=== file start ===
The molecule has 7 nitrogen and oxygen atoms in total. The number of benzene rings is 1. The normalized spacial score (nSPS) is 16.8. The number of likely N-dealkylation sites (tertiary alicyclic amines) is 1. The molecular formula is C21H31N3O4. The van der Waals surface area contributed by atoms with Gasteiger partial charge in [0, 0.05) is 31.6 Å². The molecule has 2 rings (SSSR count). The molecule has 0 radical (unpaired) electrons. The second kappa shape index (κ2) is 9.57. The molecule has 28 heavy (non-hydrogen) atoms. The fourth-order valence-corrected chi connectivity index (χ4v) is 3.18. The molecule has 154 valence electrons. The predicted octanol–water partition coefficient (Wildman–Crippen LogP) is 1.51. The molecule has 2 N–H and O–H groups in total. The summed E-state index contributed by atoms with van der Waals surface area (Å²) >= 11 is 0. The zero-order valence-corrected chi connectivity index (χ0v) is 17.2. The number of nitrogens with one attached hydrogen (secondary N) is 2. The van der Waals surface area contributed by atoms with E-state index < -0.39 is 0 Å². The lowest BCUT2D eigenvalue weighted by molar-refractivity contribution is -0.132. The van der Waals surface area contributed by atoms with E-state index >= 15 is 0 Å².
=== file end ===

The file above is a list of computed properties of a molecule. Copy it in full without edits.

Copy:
The molecule has 7 nitrogen and oxygen atoms in total. The number of benzene rings is 1. The normalized spacial score (nSPS) is 16.8. The number of likely N-dealkylation sites (tertiary alicyclic amines) is 1. The molecular formula is C21H31N3O4. The van der Waals surface area contributed by atoms with Gasteiger partial charge in [0, 0.05) is 31.6 Å². The molecule has 2 rings (SSSR count). The molecule has 0 radical (unpaired) electrons. The second kappa shape index (κ2) is 9.57. The molecule has 28 heavy (non-hydrogen) atoms. The fourth-order valence-corrected chi connectivity index (χ4v) is 3.18. The molecule has 154 valence electrons. The predicted octanol–water partition coefficient (Wildman–Crippen LogP) is 1.51. The molecule has 2 N–H and O–H groups in total. The summed E-state index contributed by atoms with van der Waals surface area (Å²) >= 11 is 0. The zero-order valence-corrected chi connectivity index (χ0v) is 17.2. The number of nitrogens with one attached hydrogen (secondary N) is 2. The van der Waals surface area contributed by atoms with E-state index < -0.39 is 0 Å². The lowest BCUT2D eigenvalue weighted by molar-refractivity contribution is -0.132. The van der Waals surface area contributed by atoms with E-state index >= 15 is 0 Å².